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THE JON LEWIS COLUMN: Broad is not a cheat
6:00am Friday 23rd August 2013 in Sport
READING Darren Lehmann’s comments this week regarding Stuart Broad’s perceived “cheating” got me thinking about what actually constitutes cheating in modern cricket.
It’s a really tough environment, professional sport, and it’s very dog eat dog. However, there is an unwritten code where some things are acceptable and some things aren’t which people call the spirit of cricket.
Whether that’s the right phrase for it I’m not sure because it is big business. You could equate it to diving in football or drawing a challenge off a defender in the box or a tackle that’s going to put one of your fellow professionals out of the game.
There are certain things you do and things you don’t as a professional.
I think Darren Lehmann has a point in that if you nick it to slip and don’t walk, for me that’s unacceptable.
But in the instance with Stuart Broad, when he stood his ground, he nicked it to the keeper and the ball ended up at slip. In my opinion that’s different.
It’s not Broad’s fault the umpire got the decision wrong, all he did was stand there and ask him to make a decision.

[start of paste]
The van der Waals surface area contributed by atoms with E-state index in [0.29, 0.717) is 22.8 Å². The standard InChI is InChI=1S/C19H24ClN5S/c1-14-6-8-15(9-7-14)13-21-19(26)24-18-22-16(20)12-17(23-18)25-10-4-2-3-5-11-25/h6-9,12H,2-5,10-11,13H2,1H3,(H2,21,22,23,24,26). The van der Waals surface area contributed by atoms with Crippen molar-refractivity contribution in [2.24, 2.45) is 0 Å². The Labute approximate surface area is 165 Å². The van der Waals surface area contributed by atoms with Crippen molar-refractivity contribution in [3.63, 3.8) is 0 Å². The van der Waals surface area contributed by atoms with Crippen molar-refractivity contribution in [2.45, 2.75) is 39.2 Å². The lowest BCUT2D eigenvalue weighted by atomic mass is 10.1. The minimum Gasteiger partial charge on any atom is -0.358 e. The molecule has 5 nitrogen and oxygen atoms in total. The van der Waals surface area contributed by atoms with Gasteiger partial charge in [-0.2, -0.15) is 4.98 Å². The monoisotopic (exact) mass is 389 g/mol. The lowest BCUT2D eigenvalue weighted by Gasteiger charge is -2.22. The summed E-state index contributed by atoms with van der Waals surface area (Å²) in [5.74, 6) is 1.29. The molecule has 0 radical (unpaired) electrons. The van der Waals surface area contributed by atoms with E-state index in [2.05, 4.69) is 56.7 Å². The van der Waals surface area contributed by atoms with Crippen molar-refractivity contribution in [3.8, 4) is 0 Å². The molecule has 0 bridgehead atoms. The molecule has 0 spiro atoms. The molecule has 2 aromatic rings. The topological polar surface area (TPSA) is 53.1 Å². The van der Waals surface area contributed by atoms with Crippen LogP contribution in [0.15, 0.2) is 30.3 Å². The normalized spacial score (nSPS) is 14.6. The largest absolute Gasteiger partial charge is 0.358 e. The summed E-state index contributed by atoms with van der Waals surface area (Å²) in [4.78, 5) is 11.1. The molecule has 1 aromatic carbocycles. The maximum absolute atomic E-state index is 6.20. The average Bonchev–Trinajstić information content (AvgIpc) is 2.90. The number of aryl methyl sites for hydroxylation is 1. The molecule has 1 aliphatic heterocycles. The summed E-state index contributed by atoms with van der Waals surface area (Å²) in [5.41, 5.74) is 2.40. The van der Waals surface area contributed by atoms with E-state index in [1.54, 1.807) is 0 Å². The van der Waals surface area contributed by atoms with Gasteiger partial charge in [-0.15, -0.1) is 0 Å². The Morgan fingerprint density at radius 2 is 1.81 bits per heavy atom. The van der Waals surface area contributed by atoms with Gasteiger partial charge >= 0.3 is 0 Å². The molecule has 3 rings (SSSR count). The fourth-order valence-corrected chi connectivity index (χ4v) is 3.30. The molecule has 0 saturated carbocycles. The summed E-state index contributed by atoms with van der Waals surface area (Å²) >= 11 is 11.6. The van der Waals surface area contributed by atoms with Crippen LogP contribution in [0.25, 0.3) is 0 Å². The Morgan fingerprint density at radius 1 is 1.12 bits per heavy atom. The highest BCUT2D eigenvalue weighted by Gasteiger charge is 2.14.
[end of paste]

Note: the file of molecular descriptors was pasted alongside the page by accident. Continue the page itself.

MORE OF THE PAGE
I don’t have an issue with that. If you hit the ball to cover or mid-off and stand there, just get off the field.
Sometimes with catches that do bounce the fielder doesn’t actually know. You get a feeling that it might not have carried but it goes straight into the palm of your hand.
If you catch one and you’re not sure you might say you caught it and it’s then up to the umpires to make the decision. Nine times out of 10, if they’re not sure, they’ll go with the batsman’s side of it.
With the introduction of scrutiny through cameras, the benefit of the doubt in favour of the batsman has disappeared.
It’s always been part of the game before but that doesn’t seem to happen any more.
I fully understand the pressure the players are under to earn a living and stay in the team, and they’re under constant scrutiny.
There are plenty of times you get a guy out when he’s not out and there are plenty of times he’s not out when he’s out.
It’s swings and roundabouts and over the course of my career those decisions will have evened themselves out.
Of course you get frustrated and aggravated because you’re passionate about the sport you’re playing, however you have to deal with that and we deal with it on a daily basis as county cricketers.
Because of DRS and Hotspot it becomes more contentious, more high profile and more people are talking about it. On a daily basis umpires will make mistakes, but they won’t make as many mistakes as the players playing the game.
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